Overall Demand Remains Firm for Houses

Housing starts, or new home construction, came in at a seasonally adjusted annual rate of 1.42 million, a 10.3% drop compared to January’s figures. Harsh winter weather across much of the country, especially in the South (the largest construction market in the U.S.) contributed to the big drop. Even compared to a year ago (pre-pandemic), starts were down 9.3%. Builders continue to be constrained by rising material costs and a shortage of labor.

Both single- and multifamily starts declined in February, falling 8.5% and 14.5%, respectively, from January. All regions except for the West reported a slowdown in single- and multifamily starts. The West’s double-digit monthly and annual growth were not enough to buoy national activity.

Permits to build homes came in at a seasonally adjusted annual rate of 1.68 million, a 10.8% drop compared to January but 17% above year-ago levels. Both single- and multifamily permits were off during the month of February but up significantly from a year ago, signaling there is still strength in building for months to come.

Home builder sentiment, as surveyed by the National Association of Home Builders (NAHB), fell slightly in March but remains in strong, positive territory. Winter storms, rising interest rates and material costs hampered buyer activity. Some builders are slowing down in hopes they can wait out price increases. Approximately 60% of households are unable to afford the median price of a newly built home, according to a builder survey. Additional increases in prices or interest rates will squeeze out even more buyers; a quarter-point increase in the average 30-year mortgage rate will price out over 1.3 million households.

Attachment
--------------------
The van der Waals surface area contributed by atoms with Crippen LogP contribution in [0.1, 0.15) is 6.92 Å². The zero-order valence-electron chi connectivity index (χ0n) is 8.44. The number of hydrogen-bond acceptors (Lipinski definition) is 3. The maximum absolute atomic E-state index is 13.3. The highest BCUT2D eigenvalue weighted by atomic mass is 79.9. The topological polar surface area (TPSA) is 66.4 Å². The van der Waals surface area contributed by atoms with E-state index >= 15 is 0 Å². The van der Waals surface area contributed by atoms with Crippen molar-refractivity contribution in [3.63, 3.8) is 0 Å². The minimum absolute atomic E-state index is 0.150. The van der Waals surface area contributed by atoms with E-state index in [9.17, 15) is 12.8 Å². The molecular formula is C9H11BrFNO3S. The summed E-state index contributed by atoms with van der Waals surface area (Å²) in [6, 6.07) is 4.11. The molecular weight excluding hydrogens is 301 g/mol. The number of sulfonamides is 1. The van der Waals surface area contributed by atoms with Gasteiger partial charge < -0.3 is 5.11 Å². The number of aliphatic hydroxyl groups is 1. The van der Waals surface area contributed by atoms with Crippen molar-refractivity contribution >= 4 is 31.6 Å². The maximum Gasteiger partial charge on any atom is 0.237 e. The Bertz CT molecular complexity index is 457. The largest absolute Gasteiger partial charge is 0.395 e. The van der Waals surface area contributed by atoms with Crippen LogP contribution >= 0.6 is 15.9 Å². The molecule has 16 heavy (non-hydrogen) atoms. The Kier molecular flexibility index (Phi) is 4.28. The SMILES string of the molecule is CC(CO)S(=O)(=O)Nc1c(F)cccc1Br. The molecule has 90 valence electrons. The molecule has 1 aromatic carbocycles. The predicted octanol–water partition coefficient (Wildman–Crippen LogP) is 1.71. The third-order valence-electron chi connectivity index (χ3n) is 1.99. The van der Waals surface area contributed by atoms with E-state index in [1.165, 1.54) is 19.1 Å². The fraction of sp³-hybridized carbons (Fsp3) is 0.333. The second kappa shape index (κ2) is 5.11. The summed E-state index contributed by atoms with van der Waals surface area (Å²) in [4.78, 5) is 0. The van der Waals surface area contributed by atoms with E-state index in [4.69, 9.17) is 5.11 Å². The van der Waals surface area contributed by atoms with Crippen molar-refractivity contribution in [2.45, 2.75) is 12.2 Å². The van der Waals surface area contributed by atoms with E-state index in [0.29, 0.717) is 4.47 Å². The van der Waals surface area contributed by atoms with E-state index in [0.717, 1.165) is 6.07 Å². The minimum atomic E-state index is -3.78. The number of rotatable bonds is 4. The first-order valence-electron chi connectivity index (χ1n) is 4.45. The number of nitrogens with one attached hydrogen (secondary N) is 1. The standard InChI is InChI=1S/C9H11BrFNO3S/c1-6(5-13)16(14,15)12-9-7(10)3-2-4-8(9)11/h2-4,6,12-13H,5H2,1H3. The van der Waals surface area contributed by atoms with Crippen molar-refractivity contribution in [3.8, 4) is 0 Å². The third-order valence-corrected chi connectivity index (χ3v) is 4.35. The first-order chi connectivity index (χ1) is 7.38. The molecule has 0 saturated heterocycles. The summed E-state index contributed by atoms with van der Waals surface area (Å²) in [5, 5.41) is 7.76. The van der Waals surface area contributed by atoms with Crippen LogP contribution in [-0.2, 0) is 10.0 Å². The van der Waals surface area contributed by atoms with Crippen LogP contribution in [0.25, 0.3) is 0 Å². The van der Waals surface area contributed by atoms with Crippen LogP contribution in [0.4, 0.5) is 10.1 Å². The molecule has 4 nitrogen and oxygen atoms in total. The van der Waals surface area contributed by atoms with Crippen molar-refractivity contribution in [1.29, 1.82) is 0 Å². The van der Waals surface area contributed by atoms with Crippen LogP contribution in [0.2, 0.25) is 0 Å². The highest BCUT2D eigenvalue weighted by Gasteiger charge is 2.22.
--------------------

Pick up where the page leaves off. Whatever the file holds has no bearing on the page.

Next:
As bidding wars continue and mortgage rates rise, buyer sentiment is losing ground. Less than 50% of consumers surveyed by Fannie Mae believe now is a good time to buy; that is the lowest since April 2020. Seller sentiment remains stronger, signaling that more of the sellers who pulled back in the spring and summer (especially baby boomers) could begin to list their homes, which would provide a much-needed boost to inventories. It would also help stabilize prices.

Bottom Line
Winter weather effects on housing construction were large in February but are transitory. The real concern is the ongoing constraints on builders due to spikes in input costs (especially lumber) and the lack of available land and labor. Demographic shifts favor the housing market as more millennials come into traditional home-buying years. The important question is whether builders will be able to keep up with demand, especially at the lower end of the pricing scale where supply is extremely tight.

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